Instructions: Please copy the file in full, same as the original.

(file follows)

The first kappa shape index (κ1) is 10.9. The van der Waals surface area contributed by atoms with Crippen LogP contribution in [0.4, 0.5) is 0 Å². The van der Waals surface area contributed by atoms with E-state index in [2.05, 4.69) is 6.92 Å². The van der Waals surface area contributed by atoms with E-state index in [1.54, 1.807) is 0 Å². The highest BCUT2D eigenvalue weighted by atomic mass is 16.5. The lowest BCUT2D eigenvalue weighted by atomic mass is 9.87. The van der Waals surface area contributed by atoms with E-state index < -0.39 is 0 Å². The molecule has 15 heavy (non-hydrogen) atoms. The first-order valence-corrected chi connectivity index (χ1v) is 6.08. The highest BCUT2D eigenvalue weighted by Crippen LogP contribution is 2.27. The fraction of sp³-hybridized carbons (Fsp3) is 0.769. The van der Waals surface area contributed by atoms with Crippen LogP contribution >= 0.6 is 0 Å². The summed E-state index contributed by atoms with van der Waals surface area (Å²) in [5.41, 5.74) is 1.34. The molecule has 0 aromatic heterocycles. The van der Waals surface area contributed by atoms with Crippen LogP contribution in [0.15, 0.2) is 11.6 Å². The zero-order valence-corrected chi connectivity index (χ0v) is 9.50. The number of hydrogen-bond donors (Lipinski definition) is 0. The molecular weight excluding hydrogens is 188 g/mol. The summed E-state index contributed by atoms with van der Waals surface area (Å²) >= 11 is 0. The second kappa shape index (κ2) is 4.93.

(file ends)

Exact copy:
The first kappa shape index (κ1) is 10.9. The van der Waals surface area contributed by atoms with Crippen LogP contribution in [0.4, 0.5) is 0 Å². The van der Waals surface area contributed by atoms with E-state index in [2.05, 4.69) is 6.92 Å². The van der Waals surface area contributed by atoms with E-state index in [1.54, 1.807) is 0 Å². The highest BCUT2D eigenvalue weighted by atomic mass is 16.5. The lowest BCUT2D eigenvalue weighted by atomic mass is 9.87. The van der Waals surface area contributed by atoms with E-state index < -0.39 is 0 Å². The molecule has 15 heavy (non-hydrogen) atoms. The first-order valence-corrected chi connectivity index (χ1v) is 6.08. The highest BCUT2D eigenvalue weighted by Crippen LogP contribution is 2.27. The fraction of sp³-hybridized carbons (Fsp3) is 0.769. The van der Waals surface area contributed by atoms with Crippen LogP contribution >= 0.6 is 0 Å². The summed E-state index contributed by atoms with van der Waals surface area (Å²) in [5.41, 5.74) is 1.34. The molecule has 0 aromatic heterocycles. The van der Waals surface area contributed by atoms with Crippen LogP contribution in [0.15, 0.2) is 11.6 Å². The zero-order valence-corrected chi connectivity index (χ0v) is 9.50. The number of hydrogen-bond donors (Lipinski definition) is 0. The molecular weight excluding hydrogens is 188 g/mol. The summed E-state index contributed by atoms with van der Waals surface area (Å²) >= 11 is 0. The second kappa shape index (κ2) is 4.93.